Make a holiday breakfast -- or afternoon tea -- really special with these sweet bakery treats.

Recipe Summary

Servings:
8
Yield:
8 scones
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Ingredients

8
Original recipe yields 8 servings
The ingredient list now reflects the servings specified
Ingredient Checklist

Directions

Instructions Checklist
  • Adjust oven rack to lower-middle position and preheat oven to 400 degrees.

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  • In a medium bowl, mix flour, 1/3 cup sugar, baking powder, baking soda and salt. Grate butter into flour mixture on the large holes of a box grater; use your fingers to work in butter (mixture should resemble coarse meal), then stir in raisins.

  • In a small bowl, whisk sour cream and egg until smooth.

  • Using a fork, stir sour cream mixture into flour mixture until large dough clumps form. Use your hands to press the dough against the bowl into a ball. (The dough will be sticky in places, and there may not seem to be enough liquid at first, but as you press, the dough will come together.)

  • Place on a lightly floured surface and pat into a 7- to 8-inch circle about 3/4-inch thick. Sprinkle with remaining 1 tsp. of sugar. Use a sharp knife to cut into 8 triangles; place on a cookie sheet (preferably lined with parchment paper), about 1 inch apart. Bake until golden, about 15 to 17 minutes. Cool for 5 minutes and serve warm or at room temperature.

Cranberry-Orange Scones

Follow the recipe for Simple Scones, adding a generous teaspoon of finely grated orange rind (zest) to the dry ingredients and substituting dried cranberries for the raisins.

Lemon-Blueberry Scones

Follow the recipe for Simple Scones, adding a generous teaspoon of finely grated lemon rind (zest) to the dry ingredients and substituting dried blueberries for the raisins.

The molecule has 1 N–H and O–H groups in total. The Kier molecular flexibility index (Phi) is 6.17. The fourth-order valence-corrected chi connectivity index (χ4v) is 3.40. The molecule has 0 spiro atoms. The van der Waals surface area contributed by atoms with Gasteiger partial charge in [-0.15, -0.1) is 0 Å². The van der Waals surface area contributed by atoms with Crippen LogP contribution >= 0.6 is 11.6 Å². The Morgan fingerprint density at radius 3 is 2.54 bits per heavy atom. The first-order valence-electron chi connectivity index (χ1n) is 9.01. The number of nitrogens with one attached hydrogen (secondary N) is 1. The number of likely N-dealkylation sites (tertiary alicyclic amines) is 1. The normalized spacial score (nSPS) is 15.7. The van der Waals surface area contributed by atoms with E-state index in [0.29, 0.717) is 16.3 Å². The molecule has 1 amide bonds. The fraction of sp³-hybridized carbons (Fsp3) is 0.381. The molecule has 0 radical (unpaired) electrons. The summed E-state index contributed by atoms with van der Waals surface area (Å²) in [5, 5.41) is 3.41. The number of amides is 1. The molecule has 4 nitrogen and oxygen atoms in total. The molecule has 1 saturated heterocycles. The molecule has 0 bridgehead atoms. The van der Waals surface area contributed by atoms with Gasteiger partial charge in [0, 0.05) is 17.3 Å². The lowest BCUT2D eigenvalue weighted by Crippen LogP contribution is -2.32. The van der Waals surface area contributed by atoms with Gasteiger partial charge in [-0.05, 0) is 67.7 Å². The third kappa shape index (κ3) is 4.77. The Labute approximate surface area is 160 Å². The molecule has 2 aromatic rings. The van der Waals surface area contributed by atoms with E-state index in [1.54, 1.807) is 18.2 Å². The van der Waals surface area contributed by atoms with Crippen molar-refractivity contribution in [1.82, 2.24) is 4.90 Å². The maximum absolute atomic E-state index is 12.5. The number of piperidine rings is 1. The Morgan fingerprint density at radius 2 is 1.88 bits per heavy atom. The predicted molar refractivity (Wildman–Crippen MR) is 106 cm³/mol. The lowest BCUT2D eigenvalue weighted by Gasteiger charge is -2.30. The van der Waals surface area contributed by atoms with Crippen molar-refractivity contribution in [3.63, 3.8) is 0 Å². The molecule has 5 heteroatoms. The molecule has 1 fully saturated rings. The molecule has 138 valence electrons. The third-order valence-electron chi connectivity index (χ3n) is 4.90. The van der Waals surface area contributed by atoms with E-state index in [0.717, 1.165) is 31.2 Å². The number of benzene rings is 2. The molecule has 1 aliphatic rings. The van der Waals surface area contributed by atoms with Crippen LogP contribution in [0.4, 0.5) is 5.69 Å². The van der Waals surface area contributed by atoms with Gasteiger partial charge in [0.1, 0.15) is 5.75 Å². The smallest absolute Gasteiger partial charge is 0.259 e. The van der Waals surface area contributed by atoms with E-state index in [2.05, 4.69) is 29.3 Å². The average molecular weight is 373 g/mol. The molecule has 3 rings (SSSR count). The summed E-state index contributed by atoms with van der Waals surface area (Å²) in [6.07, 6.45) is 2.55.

Cherry-Almond Scones

Follow the recipe for Simple Scones, adding 1/2 tsp. almond extract to the sour cream mixture and substituting dried cherries for the raisins.

Copyright 2006 USA WEEKEND and columnist Pam Anderson. All rights reserved.

Nutrition Facts

319 calories; protein 4.9g 10% DV; carbohydrates 41.1g 13% DV; fat 15.5g 24% DV; cholesterol 60.1mg 20% DV; sodium 249.3mg 10% DV. Full Nutrition

Reviews (2291)

Read More Reviews

Most helpful positive review

Rating: 5 stars
05/16/2007
I wouldn't recommend them if you do not have a food processor since making them as here described seems to be a lot of work. But with a food processor just mix dry ingredients and frozen butter (cut in pieces) in processor, process it a few seconds until well blended, add wet ingredients and pulse it until well blended, add raisins or any other fruits or chips you like, just pulse it a couple of times to mix, take the batter out, pat it flat and cut your scones. The batter needs to be well mixed but do not try to get it smooth – scones are supposed to look crumbly. Easy but so delicious! I omitted the raisins and added butter scotch chips instead - they were a hit. But I'm sure I will try a lot of different add-ons in the future. Great recipe! Read More
(1807)

Most helpful critical review

Rating: 3 stars
01/29/2012
I found these to be tasty but more of a cakey cookie than a scone. I prefer my scones more like biscuits, less cakey. Read More
(33)
2870 Ratings
  • 5 star values: 2570
  • 4 star values: 241
  • 3 star values: 46
  • 2 star values: 7
  • 1 star values: 6
Rating: 5 stars
05/16/2007
I wouldn't recommend them if you do not have a food processor since making them as here described seems to be a lot of work. But with a food processor just mix dry ingredients and frozen butter (cut in pieces) in processor, process it a few seconds until well blended, add wet ingredients and pulse it until well blended, add raisins or any other fruits or chips you like, just pulse it a couple of times to mix, take the batter out, pat it flat and cut your scones. The batter needs to be well mixed but do not try to get it smooth – scones are supposed to look crumbly. Easy but so delicious! I omitted the raisins and added butter scotch chips instead - they were a hit. But I'm sure I will try a lot of different add-ons in the future. Great recipe! Read More
(1807)
Rating: 5 stars
12/26/2004
I mixed these up using my food processor and the results were fantastic... and so easy.. put flour and dry ingredients in first... spin the butter around til it flakes... then add the sour cream, eggs and dried fruit..til it forms a ball... then proceed with the recipe as written. I tried both apricots and cranberries... and the results were fantastic... So easy... and much easier than grating the butter.. and the handmixing... (I broke my right arm on November 3rd.. so handmixing anything is out for awhile.. makes holiday cooking inconvenient)... These could get to be addictive!! Read More
(797)
Rating: 5 stars
11/12/2007